Parts of Speech and Grammatical Categories

Autor(en): Vogel, P. M.
Thieroff, R.
Stichwörter: grammatical categories; Otorhinolaryngology; parts of speech; Rehabilitation; word classes
Erscheinungsdatum: 2009
Volumen: 33
Ausgabe: 2
Startseite: 64
Seitenende: 71
In German, as in most other European languages, many words have inflected forms in addition to their base form. For instance, (ich) laufe and (ich) lief are inflected forms of the base form laufen. A base form such as Tisch can be inflected as Tischen. The grammatical meanings, which are usually called grammatical categories, are encoded in each form. Thus, both (ich) laufe and (ich) lief contain the three grammatical meanings of the first person, singular and active; additionally, (ich) laufe shows present tense in contrast to (ich) lief, the simple past form. The form Tischen as in auf den Tischen is clearly plural and dative, whereas Tisch always implies singular, but can be either nominative (der Tisch ist grin) or accusative (ich kaufe einen Tisch). Depending on whether words are inflected or not, they are labelled inflectible and non-inflectible. In accordance with the grammatical categories in which words are inflectible, these words are divided into verbs, nouns, adjectives, articles, and pronouns. Non-inflectible words are categorised according to their characteristics in a sentence, and comprise parts of speech including prepositions, conjunctions, adverbs, and particles. As a rule, grammatical categories are realised in various ways with the help of form elements, so-called inflectional morphemes. The comparative of an adjective always has its own morpheme -er (e.g. laut-er), but person and number share one morpheme in a verb (e.g. -t in er geh-t is simultaneously 3(rd) person and singular). Sometimes a grammatical feature is expressed not (only) through a morpheme, but (also) through a vowel change in the stem, for example, the umlaut phenomenon in the plural form Stuhl-e. Other features, such as present with a verb or singular with a noun are indicated only implicitly, not through a morpheme.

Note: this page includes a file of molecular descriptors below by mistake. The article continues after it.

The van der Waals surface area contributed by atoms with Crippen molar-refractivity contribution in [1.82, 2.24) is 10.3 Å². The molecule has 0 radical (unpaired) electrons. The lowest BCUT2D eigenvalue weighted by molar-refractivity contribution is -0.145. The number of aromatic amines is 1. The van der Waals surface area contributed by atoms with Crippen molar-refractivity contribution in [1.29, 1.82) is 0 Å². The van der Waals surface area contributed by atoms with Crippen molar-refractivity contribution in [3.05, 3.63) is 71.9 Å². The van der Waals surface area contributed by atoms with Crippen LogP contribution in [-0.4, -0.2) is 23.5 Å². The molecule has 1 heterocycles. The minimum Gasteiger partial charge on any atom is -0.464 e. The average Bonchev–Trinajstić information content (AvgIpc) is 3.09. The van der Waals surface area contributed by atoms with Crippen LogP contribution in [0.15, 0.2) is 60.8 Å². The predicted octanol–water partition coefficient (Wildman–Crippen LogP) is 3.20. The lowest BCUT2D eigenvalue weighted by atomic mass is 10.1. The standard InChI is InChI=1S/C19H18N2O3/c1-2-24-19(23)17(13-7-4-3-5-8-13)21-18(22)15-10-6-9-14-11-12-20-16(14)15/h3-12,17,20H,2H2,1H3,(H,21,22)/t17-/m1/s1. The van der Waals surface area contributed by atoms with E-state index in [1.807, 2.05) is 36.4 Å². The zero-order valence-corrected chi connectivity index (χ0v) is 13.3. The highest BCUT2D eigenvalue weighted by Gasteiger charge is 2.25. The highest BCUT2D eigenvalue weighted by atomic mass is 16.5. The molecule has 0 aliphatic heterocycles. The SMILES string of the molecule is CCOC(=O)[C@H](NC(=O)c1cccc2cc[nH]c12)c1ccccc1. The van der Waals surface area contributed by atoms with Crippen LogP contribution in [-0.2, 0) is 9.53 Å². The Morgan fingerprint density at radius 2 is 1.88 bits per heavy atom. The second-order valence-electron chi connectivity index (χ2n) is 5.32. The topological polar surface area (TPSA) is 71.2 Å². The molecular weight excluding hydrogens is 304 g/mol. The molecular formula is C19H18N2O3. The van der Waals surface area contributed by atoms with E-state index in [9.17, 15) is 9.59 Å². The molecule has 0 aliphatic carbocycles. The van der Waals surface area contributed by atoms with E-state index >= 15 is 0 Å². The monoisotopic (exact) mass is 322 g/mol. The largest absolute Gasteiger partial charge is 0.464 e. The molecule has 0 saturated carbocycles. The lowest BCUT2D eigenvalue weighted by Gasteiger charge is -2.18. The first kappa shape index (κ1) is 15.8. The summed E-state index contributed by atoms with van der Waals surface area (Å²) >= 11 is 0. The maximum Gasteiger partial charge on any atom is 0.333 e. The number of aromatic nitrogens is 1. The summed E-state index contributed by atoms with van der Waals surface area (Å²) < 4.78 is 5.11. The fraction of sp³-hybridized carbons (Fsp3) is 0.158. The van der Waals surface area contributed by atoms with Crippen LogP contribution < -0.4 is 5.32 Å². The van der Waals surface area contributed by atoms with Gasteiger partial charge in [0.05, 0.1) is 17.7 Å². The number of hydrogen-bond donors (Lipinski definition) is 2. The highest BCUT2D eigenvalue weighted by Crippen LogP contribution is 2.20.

ISSN: 03420477
DOI: 10.1055/s-0029-1220910

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